米軍のファルージャ包囲作戦の犠牲6000人以上か

BBCは、11/27配信の記事の中で、イラク赤新月社のスポークスマンの話として、米軍のファルージャ包囲攻撃作戦の結果、6000人以上が犠牲になった可能性があると報道しました。

11/30の集会で、日本共産党の志位和夫委員長が紹介したのは、この記事(BBC NEWS | Aid reaches Falluja’s citizens)です。しかし、日本の主要メディアがこのニュースを報道した形跡は、管見の限り見られません。

BBCのなかでファルージャ市民の犠牲に言及した部分は以下の通り。

 〔赤新月社の〕スポークスマンは、この攻撃のなかで6000人以上の人々が死んだ可能性があり、数千世帯が緊急に支援を必要としていると話した。
 ……
 国連情報ネットワークによって報告されたコメントの中で、スポークスマンのムハマンド・アルヌリ氏は、赤新月社はファルージャをめぐる戦闘の中で6000人以上の人々が死亡しただろうと確信している、と話した。
 彼は、おびただしい死体のため、市内を動き回るのは困難である、と言った。ヌリ氏は、「死体はいたるところで見かけられるし、援助食料を受け取ったとき人々は泣いていた。非常に悲しい、これは人災だ」と話した。

Aid reaches Falluja’s citizens

The US prevented aid entering the city for weeks Aid is finally flowing into Falluja, following the heavy US-led offensive that began nearly three weeks ago to wrest the city from rebel control.

The Iraqi Red Crescent told the BBC it was delivering aid on a daily basis.

But a spokesman says it is feared more than 6,000 people could have died in the ssault and thousands of families are in critical need of assistance.

Meanwhile, Iraqi and US politicians have insisted elections will go ahead in January despite a plea for a delay.

A spokesman for Iraq’s interim Prime Minister Iyad Allawi’s said the government was determined to hold the elections on 30 January despite calls by some political parties for a six-month delay because of deteriorating security.

US ambassador to Iraq John Negroponte also said the poll must go ahead on time.

Citizens emerge

Convoys carrying food, water, medicine and blankets are moving around Falluja but there is still no running water or electricity.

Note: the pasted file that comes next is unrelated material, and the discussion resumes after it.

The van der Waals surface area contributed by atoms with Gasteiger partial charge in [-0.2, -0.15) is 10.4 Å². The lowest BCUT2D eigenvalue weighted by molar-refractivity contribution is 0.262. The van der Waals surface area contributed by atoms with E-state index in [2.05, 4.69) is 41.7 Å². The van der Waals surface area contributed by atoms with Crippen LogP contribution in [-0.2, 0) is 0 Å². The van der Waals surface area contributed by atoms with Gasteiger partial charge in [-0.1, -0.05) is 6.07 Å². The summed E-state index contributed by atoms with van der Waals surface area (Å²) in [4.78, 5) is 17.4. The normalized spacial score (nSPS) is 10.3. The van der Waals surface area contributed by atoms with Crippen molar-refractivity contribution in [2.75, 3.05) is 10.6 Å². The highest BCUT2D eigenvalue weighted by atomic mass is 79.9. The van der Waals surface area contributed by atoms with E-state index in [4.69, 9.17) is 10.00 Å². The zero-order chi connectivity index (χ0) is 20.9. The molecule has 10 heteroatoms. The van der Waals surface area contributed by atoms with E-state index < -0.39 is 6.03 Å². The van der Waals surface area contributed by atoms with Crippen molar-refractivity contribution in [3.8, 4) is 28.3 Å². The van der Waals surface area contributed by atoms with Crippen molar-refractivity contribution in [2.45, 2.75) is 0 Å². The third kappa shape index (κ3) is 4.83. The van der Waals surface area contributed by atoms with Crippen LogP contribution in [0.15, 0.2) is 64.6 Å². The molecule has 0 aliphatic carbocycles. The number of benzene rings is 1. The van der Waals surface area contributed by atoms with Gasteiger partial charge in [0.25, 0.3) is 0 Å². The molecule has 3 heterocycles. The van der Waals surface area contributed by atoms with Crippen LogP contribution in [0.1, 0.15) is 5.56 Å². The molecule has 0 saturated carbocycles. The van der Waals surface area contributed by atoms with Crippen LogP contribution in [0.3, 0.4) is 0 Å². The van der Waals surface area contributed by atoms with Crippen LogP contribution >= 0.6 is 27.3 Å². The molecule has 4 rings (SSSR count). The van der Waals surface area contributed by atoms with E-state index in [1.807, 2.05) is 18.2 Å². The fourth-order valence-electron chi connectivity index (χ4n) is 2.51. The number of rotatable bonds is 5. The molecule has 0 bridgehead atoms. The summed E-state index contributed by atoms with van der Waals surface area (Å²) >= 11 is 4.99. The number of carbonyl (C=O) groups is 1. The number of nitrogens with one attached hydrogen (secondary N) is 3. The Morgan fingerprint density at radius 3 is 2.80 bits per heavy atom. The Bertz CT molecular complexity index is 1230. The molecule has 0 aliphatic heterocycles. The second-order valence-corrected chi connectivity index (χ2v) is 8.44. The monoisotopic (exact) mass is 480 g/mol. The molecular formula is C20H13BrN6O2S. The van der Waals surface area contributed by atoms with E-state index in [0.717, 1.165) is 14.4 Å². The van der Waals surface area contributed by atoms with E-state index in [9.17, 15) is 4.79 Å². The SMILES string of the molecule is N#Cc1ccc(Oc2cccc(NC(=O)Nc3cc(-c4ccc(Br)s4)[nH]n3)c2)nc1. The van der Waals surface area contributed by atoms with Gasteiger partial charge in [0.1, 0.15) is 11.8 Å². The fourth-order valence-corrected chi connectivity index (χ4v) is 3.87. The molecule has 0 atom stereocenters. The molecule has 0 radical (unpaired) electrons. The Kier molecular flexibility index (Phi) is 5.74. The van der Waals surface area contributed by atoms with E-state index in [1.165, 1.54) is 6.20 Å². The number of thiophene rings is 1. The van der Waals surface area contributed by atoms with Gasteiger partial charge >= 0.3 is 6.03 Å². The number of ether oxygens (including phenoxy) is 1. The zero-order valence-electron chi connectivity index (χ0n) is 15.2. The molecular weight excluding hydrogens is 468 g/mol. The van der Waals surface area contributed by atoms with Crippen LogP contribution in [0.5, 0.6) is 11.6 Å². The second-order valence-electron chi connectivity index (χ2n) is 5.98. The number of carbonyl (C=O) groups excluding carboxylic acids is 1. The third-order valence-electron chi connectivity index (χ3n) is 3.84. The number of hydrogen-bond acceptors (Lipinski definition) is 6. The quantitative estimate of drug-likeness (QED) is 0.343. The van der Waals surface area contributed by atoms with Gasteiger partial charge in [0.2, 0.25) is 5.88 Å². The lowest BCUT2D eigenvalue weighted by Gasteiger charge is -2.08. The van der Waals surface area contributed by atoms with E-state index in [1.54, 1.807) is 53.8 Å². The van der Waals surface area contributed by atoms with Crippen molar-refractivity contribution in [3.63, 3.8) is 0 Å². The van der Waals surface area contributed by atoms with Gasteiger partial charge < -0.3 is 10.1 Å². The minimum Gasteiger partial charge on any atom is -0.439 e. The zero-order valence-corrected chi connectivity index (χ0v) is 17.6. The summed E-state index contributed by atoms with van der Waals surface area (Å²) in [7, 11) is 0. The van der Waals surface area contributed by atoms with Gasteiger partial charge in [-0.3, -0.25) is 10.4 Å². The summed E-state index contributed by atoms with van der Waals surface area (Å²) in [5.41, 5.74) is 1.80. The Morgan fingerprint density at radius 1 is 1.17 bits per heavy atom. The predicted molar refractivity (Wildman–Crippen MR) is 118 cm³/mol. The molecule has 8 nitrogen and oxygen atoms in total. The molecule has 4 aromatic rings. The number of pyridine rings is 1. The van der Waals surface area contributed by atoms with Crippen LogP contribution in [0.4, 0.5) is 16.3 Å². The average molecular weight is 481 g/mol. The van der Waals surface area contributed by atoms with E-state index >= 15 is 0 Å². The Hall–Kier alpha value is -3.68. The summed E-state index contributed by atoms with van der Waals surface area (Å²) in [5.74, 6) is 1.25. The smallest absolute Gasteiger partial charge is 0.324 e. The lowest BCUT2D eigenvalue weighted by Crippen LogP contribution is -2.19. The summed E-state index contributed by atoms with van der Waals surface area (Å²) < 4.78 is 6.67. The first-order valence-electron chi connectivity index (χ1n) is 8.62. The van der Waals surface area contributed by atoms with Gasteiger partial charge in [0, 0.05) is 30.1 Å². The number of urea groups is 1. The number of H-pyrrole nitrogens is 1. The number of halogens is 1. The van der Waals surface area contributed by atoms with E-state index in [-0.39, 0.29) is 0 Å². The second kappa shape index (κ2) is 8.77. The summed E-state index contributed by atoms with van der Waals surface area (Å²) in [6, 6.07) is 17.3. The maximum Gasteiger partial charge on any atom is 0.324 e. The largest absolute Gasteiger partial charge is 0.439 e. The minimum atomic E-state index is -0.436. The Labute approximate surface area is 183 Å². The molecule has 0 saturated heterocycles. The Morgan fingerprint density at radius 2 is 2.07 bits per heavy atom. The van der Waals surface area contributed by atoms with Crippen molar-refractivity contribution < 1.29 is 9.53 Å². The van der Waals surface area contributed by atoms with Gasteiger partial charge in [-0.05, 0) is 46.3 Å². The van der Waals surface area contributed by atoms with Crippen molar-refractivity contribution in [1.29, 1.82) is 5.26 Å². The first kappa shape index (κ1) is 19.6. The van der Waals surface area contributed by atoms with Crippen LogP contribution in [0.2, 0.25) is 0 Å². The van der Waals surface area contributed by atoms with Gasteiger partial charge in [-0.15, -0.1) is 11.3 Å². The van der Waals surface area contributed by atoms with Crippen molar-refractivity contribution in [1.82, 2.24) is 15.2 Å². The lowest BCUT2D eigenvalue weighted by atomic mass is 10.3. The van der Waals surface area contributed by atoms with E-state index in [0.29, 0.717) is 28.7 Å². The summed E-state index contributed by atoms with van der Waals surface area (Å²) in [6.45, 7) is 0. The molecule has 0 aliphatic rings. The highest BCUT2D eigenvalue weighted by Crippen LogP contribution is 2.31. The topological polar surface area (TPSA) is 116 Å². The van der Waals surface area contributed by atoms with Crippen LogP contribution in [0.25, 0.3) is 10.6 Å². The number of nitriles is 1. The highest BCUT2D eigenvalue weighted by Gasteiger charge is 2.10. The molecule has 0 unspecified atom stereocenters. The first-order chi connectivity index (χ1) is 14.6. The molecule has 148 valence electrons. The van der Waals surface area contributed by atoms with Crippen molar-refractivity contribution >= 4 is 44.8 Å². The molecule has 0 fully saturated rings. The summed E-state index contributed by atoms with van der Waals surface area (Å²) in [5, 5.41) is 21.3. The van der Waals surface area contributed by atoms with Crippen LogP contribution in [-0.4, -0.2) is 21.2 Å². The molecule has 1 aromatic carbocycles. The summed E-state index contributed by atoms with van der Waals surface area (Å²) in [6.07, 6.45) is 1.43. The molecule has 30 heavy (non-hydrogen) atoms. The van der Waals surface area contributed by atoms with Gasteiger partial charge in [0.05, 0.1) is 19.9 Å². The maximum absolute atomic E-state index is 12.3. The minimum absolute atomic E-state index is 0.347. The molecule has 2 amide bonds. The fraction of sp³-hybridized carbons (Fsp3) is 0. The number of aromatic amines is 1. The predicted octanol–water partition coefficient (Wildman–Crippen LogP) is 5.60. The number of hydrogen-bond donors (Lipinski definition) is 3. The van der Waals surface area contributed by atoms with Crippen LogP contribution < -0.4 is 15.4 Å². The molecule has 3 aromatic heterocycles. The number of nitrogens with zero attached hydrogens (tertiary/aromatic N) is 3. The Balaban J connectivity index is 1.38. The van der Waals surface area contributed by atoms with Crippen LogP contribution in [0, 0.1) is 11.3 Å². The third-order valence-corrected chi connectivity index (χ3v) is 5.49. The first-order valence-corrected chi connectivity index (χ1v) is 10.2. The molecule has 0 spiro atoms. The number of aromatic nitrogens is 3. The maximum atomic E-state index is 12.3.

According to the Red Crescent, 60 people came out to get assistance in one street alone.

The organisation’s president, Dr Said Haqi, said it had now set up an office close to the city centre.

He described how one man in his mid-50s had approached them after staying in his house for the past month – apparently living on water and sugar.

In comments reported by the UN information network Irin, spokesman Muhammad al-Nuri said the Red Crescent believed more than 6,000 people may have died in the fight for Falluja.

He said it was difficult to move around the city due to the number of dead bodies.

“Bodies can be seen everywhere and people were crying when receiving the food parcels. It is very sad, it is a human disaster,” Mr Nuri reportedly said.

No outbreaks of disease have been reported but the destruction is widespread, with at least a third of houses needing rebuilding, reports say.

It will be up to two months before about a quarter of a million civilians who fled the city will be able to return, Dr Said said.

US and Iraqi forces began their ground invasion of Falluja just under three weeks ago, but massive aerial bombardments of the city took place for weeks before that.

Troops in Falluja continue to encounter sporadic resistance.

Election plea

Members of Iraq’s electoral commission are said to be considering a petition from at least 15 mainly Sunni political parties to postpone general elections on 30 January for six months.

The parties cited the violence in Iraq and administrative problems as their reason for seeking the delay – adding that the elections needed to have political legitimacy.

But the US and Iraqi interim government have insisted the elections must go ahead.

There appears to be confusion over whether the commission, UN or interim Iraqi government would have the authority to delay the election, which is constitutionally bound to be held by the end of January. [Last Updated: Saturday, 27 November, 2004, 13:13 GMT]

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